The Psychotherapist's Own Psychotherapy: Patient and Clinician Perspectives

By Jesse D. Geller; John C. Norcross et al. | Go to book overview

7
MY EXPERIENCE OF ANALYSIS
WITH FAIRBAIRN
AND WINNICOTT
How Complete a Result Does
Psychoanalytic Therapy Achieve?

HARRY GUNTRIP

It does not seem to me useful to attempt a purely theoretical answer to the question forming the subtitle. Theory does not seem to me to be the major concern. It is a useful servant but a bad master, liable to produce orthodox defenders of every variety of the faith. We ought always to sit light to theory and be on the lookout for ways of improving it in the light of therapeutic practice. It is therapeutic practice that is the real heart of the matter. In the last resort good therapists are born not trained, and they make the best use of training. Maybe the question “How complete a result can psychoanalytic therapy produce?” raises the question “How complete a result did our own training analysis produce?” Analysts are advised to be open to postanalytic improvements, so presumably we do not expect “an analysis” to do a “total” once-for-all job. We must know about postanalytic developments if we are to assess the actual results of the primary analysis. We cannot deal with this question purely on the basis of our patients' records. They must be incomplete for the primary analysis and nonexistent afterwards. As this question had unexpected and urgent relevance in my case, I was compelled to grapple with it; so I shall risk offering an account of my own analysis with Fairbairn and Winnicott, and its aftereffects: especially as this is the only way I can present a realistic picture of what I take to be the relationship between the respective contributions of these two outstanding analysts, and what I owe to them.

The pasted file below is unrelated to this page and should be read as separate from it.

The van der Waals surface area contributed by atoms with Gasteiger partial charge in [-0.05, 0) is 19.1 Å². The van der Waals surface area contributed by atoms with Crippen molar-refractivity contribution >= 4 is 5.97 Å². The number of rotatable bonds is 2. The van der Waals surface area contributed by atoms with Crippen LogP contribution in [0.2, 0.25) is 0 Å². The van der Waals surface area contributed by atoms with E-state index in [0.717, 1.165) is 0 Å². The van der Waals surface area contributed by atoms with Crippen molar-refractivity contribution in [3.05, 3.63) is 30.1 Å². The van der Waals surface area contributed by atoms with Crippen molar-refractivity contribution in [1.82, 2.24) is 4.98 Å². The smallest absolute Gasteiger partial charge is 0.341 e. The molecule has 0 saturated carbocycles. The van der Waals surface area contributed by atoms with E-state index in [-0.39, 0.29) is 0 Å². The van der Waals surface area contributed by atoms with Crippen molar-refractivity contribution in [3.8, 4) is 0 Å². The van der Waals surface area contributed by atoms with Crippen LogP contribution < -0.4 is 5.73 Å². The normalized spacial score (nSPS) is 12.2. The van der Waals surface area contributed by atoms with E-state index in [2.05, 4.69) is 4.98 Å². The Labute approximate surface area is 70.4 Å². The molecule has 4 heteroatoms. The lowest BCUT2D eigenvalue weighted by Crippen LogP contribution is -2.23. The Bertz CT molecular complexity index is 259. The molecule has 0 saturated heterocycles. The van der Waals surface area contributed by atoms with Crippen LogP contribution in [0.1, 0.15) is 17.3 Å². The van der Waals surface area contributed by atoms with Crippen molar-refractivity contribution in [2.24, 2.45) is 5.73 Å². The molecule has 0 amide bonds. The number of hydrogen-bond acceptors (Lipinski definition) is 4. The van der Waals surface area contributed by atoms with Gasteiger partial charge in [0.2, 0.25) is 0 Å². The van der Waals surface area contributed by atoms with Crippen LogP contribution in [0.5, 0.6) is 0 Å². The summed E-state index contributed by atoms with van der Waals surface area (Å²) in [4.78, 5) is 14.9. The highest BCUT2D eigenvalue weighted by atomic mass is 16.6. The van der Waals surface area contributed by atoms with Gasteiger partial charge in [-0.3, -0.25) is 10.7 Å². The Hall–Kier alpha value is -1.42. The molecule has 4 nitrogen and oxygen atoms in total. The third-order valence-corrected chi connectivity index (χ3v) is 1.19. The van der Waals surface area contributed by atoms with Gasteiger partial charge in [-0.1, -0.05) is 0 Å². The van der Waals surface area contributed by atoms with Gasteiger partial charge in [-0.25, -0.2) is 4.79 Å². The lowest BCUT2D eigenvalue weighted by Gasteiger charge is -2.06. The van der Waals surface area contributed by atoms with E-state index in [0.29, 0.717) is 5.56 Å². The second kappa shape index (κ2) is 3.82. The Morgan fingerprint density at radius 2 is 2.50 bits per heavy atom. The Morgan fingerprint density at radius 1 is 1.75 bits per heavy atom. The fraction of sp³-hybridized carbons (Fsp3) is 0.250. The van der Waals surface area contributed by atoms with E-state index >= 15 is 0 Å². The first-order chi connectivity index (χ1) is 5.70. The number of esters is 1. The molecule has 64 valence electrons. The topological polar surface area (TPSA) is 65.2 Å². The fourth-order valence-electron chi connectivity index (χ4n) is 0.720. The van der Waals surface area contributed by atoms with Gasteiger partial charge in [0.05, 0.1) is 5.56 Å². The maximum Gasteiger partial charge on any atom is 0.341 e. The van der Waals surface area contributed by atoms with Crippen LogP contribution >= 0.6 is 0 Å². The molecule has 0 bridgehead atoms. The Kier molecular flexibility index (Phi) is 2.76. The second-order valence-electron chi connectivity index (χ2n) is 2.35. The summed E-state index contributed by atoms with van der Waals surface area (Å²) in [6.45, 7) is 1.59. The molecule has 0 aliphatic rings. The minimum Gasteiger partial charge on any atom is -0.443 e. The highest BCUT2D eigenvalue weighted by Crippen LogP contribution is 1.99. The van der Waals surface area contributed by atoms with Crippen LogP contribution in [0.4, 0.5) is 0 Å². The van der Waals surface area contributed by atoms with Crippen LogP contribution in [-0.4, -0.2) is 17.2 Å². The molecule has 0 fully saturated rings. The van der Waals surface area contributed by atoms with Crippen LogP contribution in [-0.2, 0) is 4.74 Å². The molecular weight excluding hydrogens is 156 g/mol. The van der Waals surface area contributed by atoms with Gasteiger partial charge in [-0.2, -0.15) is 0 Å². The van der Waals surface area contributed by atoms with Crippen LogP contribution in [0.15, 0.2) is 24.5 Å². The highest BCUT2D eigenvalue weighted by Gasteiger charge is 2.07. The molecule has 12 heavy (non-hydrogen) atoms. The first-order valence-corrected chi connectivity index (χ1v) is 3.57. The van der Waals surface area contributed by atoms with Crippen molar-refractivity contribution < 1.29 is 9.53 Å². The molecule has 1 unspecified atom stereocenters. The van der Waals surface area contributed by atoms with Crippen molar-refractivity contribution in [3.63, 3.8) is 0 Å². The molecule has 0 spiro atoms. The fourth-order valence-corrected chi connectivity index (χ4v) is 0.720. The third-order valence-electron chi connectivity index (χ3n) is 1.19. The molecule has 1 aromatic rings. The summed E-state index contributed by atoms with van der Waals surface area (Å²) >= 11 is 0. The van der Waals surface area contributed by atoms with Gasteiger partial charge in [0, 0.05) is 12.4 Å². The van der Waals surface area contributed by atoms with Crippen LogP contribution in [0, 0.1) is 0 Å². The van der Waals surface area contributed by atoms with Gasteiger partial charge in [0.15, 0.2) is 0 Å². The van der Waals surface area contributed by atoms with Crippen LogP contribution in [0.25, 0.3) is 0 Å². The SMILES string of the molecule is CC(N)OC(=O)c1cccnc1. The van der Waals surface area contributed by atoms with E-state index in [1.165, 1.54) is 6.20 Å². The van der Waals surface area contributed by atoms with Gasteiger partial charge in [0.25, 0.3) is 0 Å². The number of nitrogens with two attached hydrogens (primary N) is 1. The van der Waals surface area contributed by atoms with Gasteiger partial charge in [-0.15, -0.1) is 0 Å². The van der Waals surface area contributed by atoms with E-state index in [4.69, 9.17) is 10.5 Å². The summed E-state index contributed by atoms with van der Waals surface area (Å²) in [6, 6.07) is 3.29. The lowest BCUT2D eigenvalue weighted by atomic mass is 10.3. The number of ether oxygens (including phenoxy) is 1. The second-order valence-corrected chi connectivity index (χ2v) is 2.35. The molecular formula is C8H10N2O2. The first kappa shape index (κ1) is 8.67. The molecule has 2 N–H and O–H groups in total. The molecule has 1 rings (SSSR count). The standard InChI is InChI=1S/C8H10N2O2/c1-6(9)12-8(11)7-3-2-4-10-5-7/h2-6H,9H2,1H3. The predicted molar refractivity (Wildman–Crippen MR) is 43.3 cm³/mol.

-63-

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